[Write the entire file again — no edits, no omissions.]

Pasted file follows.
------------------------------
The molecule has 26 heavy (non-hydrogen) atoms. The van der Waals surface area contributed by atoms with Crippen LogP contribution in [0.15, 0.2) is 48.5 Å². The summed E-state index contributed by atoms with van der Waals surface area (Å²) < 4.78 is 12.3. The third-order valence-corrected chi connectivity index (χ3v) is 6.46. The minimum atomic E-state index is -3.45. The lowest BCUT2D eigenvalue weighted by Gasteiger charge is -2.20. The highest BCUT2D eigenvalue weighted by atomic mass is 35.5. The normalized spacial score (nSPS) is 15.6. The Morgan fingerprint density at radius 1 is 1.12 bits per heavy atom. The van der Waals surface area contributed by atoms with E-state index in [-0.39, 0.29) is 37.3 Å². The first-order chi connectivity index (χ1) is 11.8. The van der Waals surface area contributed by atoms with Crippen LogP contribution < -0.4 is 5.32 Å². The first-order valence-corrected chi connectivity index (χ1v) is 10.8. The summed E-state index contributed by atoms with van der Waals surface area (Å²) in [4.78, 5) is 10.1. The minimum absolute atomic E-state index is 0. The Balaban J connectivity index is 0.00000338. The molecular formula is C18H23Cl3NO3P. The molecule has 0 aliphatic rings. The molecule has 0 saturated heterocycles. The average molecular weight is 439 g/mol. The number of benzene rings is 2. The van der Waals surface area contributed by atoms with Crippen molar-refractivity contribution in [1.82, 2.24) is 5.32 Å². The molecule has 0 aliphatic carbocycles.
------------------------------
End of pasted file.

The molecule has 26 heavy (non-hydrogen) atoms. The van der Waals surface area contributed by atoms with Crippen LogP contribution in [0.15, 0.2) is 48.5 Å². The summed E-state index contributed by atoms with van der Waals surface area (Å²) < 4.78 is 12.3. The third-order valence-corrected chi connectivity index (χ3v) is 6.46. The minimum atomic E-state index is -3.45. The lowest BCUT2D eigenvalue weighted by Gasteiger charge is -2.20. The highest BCUT2D eigenvalue weighted by atomic mass is 35.5. The normalized spacial score (nSPS) is 15.6. The Morgan fingerprint density at radius 1 is 1.12 bits per heavy atom. The van der Waals surface area contributed by atoms with E-state index in [-0.39, 0.29) is 37.3 Å². The first-order chi connectivity index (χ1) is 11.8. The van der Waals surface area contributed by atoms with Crippen LogP contribution < -0.4 is 5.32 Å². The first-order valence-corrected chi connectivity index (χ1v) is 10.8. The summed E-state index contributed by atoms with van der Waals surface area (Å²) in [4.78, 5) is 10.1. The minimum absolute atomic E-state index is 0. The Balaban J connectivity index is 0.00000338. The molecular formula is C18H23Cl3NO3P. The molecule has 0 aliphatic rings. The molecule has 0 saturated heterocycles. The average molecular weight is 439 g/mol. The number of benzene rings is 2. The van der Waals surface area contributed by atoms with Crippen molar-refractivity contribution in [1.82, 2.24) is 5.32 Å². The molecule has 0 aliphatic carbocycles.